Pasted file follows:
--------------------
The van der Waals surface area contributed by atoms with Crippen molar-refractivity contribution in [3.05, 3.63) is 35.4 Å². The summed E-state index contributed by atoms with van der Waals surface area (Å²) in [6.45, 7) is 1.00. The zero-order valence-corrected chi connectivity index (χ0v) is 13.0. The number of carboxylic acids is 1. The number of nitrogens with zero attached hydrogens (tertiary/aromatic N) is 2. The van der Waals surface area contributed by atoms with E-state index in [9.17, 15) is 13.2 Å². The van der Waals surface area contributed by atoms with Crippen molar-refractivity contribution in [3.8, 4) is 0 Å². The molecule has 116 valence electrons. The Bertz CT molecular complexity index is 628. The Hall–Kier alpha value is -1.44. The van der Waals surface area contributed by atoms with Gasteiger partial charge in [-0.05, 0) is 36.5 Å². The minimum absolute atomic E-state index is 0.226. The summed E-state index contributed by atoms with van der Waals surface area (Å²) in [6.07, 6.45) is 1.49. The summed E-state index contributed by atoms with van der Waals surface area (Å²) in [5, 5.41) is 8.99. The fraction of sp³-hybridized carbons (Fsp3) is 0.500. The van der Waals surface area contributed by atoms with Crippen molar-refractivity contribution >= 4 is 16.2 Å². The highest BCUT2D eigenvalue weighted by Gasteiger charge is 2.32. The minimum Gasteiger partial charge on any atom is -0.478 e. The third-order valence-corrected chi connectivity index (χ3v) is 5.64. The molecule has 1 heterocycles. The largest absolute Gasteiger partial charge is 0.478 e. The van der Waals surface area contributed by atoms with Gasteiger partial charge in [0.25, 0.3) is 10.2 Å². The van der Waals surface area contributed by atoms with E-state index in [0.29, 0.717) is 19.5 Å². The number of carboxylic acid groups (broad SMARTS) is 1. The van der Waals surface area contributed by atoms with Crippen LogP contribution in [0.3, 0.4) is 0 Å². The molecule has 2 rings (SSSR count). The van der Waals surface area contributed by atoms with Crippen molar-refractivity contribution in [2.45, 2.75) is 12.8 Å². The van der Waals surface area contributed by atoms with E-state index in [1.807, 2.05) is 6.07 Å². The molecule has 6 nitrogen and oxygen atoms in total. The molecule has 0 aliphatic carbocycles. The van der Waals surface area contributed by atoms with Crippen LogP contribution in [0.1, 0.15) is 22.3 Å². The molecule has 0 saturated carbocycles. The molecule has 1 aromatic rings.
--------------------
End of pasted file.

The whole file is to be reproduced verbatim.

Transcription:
The van der Waals surface area contributed by atoms with Crippen molar-refractivity contribution in [3.05, 3.63) is 35.4 Å². The summed E-state index contributed by atoms with van der Waals surface area (Å²) in [6.45, 7) is 1.00. The zero-order valence-corrected chi connectivity index (χ0v) is 13.0. The number of carboxylic acids is 1. The number of nitrogens with zero attached hydrogens (tertiary/aromatic N) is 2. The van der Waals surface area contributed by atoms with E-state index in [9.17, 15) is 13.2 Å². The van der Waals surface area contributed by atoms with Crippen molar-refractivity contribution in [3.8, 4) is 0 Å². The molecule has 116 valence electrons. The Bertz CT molecular complexity index is 628. The Hall–Kier alpha value is -1.44. The van der Waals surface area contributed by atoms with Gasteiger partial charge in [-0.05, 0) is 36.5 Å². The minimum absolute atomic E-state index is 0.226. The summed E-state index contributed by atoms with van der Waals surface area (Å²) in [6.07, 6.45) is 1.49. The summed E-state index contributed by atoms with van der Waals surface area (Å²) in [5, 5.41) is 8.99. The fraction of sp³-hybridized carbons (Fsp3) is 0.500. The van der Waals surface area contributed by atoms with Crippen molar-refractivity contribution >= 4 is 16.2 Å². The highest BCUT2D eigenvalue weighted by Gasteiger charge is 2.32. The minimum Gasteiger partial charge on any atom is -0.478 e. The third-order valence-corrected chi connectivity index (χ3v) is 5.64. The molecule has 1 heterocycles. The largest absolute Gasteiger partial charge is 0.478 e. The van der Waals surface area contributed by atoms with Gasteiger partial charge in [0.25, 0.3) is 10.2 Å². The van der Waals surface area contributed by atoms with E-state index in [0.29, 0.717) is 19.5 Å². The number of carboxylic acid groups (broad SMARTS) is 1. The van der Waals surface area contributed by atoms with Crippen LogP contribution in [0.3, 0.4) is 0 Å². The molecule has 2 rings (SSSR count). The van der Waals surface area contributed by atoms with Crippen molar-refractivity contribution in [2.45, 2.75) is 12.8 Å². The van der Waals surface area contributed by atoms with E-state index in [1.807, 2.05) is 6.07 Å². The molecule has 6 nitrogen and oxygen atoms in total. The molecule has 0 aliphatic carbocycles. The van der Waals surface area contributed by atoms with Crippen LogP contribution in [0.1, 0.15) is 22.3 Å². The molecule has 0 saturated carbocycles. The molecule has 1 aromatic rings.